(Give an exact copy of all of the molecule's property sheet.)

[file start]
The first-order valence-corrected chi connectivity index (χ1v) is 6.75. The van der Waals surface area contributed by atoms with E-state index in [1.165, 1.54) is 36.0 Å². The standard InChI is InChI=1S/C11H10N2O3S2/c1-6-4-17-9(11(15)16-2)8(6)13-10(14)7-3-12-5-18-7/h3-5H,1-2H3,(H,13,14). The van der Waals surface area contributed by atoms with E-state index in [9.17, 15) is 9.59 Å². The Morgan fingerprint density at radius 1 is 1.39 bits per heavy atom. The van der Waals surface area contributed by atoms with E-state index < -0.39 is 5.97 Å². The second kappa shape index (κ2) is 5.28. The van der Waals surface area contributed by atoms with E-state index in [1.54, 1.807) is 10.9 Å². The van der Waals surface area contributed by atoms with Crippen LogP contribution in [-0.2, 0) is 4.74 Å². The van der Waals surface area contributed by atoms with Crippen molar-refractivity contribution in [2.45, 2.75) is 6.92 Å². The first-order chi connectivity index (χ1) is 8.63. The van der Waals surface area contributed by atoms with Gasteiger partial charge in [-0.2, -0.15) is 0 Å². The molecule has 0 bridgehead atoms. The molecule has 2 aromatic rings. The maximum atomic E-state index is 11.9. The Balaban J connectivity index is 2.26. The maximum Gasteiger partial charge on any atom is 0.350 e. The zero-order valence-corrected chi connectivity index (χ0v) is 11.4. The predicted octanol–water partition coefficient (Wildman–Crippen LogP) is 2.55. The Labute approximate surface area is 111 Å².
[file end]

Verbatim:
The first-order valence-corrected chi connectivity index (χ1v) is 6.75. The van der Waals surface area contributed by atoms with E-state index in [1.165, 1.54) is 36.0 Å². The standard InChI is InChI=1S/C11H10N2O3S2/c1-6-4-17-9(11(15)16-2)8(6)13-10(14)7-3-12-5-18-7/h3-5H,1-2H3,(H,13,14). The van der Waals surface area contributed by atoms with E-state index in [9.17, 15) is 9.59 Å². The Morgan fingerprint density at radius 1 is 1.39 bits per heavy atom. The van der Waals surface area contributed by atoms with E-state index < -0.39 is 5.97 Å². The second kappa shape index (κ2) is 5.28. The van der Waals surface area contributed by atoms with E-state index in [1.54, 1.807) is 10.9 Å². The van der Waals surface area contributed by atoms with Crippen LogP contribution in [-0.2, 0) is 4.74 Å². The van der Waals surface area contributed by atoms with Crippen molar-refractivity contribution in [2.45, 2.75) is 6.92 Å². The first-order chi connectivity index (χ1) is 8.63. The van der Waals surface area contributed by atoms with Gasteiger partial charge in [-0.2, -0.15) is 0 Å². The molecule has 0 bridgehead atoms. The molecule has 2 aromatic rings. The maximum atomic E-state index is 11.9. The Balaban J connectivity index is 2.26. The maximum Gasteiger partial charge on any atom is 0.350 e. The zero-order valence-corrected chi connectivity index (χ0v) is 11.4. The predicted octanol–water partition coefficient (Wildman–Crippen LogP) is 2.55. The Labute approximate surface area is 111 Å².